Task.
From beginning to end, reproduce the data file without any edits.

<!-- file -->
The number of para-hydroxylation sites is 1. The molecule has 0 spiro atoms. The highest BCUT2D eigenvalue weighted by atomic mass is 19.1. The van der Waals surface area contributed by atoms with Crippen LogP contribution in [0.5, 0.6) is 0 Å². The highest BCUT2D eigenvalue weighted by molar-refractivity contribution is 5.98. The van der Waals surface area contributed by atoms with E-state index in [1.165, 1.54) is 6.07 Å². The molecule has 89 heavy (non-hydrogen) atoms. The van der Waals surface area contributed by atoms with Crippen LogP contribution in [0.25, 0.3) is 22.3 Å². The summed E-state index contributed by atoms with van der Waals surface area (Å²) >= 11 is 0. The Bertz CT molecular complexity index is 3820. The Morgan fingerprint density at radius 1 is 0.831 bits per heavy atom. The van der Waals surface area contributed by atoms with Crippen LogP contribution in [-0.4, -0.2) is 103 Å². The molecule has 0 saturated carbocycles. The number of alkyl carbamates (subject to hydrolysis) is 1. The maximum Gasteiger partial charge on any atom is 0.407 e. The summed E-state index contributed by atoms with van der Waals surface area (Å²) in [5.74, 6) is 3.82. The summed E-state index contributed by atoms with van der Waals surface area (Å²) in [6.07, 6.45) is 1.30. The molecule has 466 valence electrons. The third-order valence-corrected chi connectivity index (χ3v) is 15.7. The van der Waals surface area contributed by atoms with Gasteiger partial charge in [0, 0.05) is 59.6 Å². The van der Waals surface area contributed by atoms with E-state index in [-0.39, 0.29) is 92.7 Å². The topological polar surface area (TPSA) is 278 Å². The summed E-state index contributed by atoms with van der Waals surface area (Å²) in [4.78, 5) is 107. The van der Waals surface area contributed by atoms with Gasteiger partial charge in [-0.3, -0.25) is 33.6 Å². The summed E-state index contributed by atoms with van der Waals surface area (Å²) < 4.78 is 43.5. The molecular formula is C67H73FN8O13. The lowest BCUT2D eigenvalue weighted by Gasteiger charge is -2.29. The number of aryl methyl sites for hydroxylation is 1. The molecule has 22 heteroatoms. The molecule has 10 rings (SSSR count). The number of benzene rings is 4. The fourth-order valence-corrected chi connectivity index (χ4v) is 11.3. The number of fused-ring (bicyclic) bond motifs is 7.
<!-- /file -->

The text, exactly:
The number of para-hydroxylation sites is 1. The molecule has 0 spiro atoms. The highest BCUT2D eigenvalue weighted by atomic mass is 19.1. The van der Waals surface area contributed by atoms with Crippen LogP contribution in [0.5, 0.6) is 0 Å². The highest BCUT2D eigenvalue weighted by molar-refractivity contribution is 5.98. The van der Waals surface area contributed by atoms with E-state index in [1.165, 1.54) is 6.07 Å². The molecule has 89 heavy (non-hydrogen) atoms. The van der Waals surface area contributed by atoms with Crippen LogP contribution in [0.25, 0.3) is 22.3 Å². The summed E-state index contributed by atoms with van der Waals surface area (Å²) >= 11 is 0. The Bertz CT molecular complexity index is 3820. The Morgan fingerprint density at radius 1 is 0.831 bits per heavy atom. The van der Waals surface area contributed by atoms with Crippen LogP contribution in [-0.4, -0.2) is 103 Å². The molecule has 0 saturated carbocycles. The number of alkyl carbamates (subject to hydrolysis) is 1. The maximum Gasteiger partial charge on any atom is 0.407 e. The summed E-state index contributed by atoms with van der Waals surface area (Å²) in [5.74, 6) is 3.82. The summed E-state index contributed by atoms with van der Waals surface area (Å²) in [6.07, 6.45) is 1.30. The molecule has 466 valence electrons. The third-order valence-corrected chi connectivity index (χ3v) is 15.7. The van der Waals surface area contributed by atoms with Gasteiger partial charge in [0, 0.05) is 59.6 Å². The van der Waals surface area contributed by atoms with E-state index in [-0.39, 0.29) is 92.7 Å². The topological polar surface area (TPSA) is 278 Å². The summed E-state index contributed by atoms with van der Waals surface area (Å²) in [4.78, 5) is 107. The van der Waals surface area contributed by atoms with Gasteiger partial charge in [-0.3, -0.25) is 33.6 Å². The summed E-state index contributed by atoms with van der Waals surface area (Å²) < 4.78 is 43.5. The molecular formula is C67H73FN8O13. The lowest BCUT2D eigenvalue weighted by Gasteiger charge is -2.29. The number of aryl methyl sites for hydroxylation is 1. The molecule has 22 heteroatoms. The molecule has 10 rings (SSSR count). The number of benzene rings is 4. The fourth-order valence-corrected chi connectivity index (χ4v) is 11.3. The number of fused-ring (bicyclic) bond motifs is 7.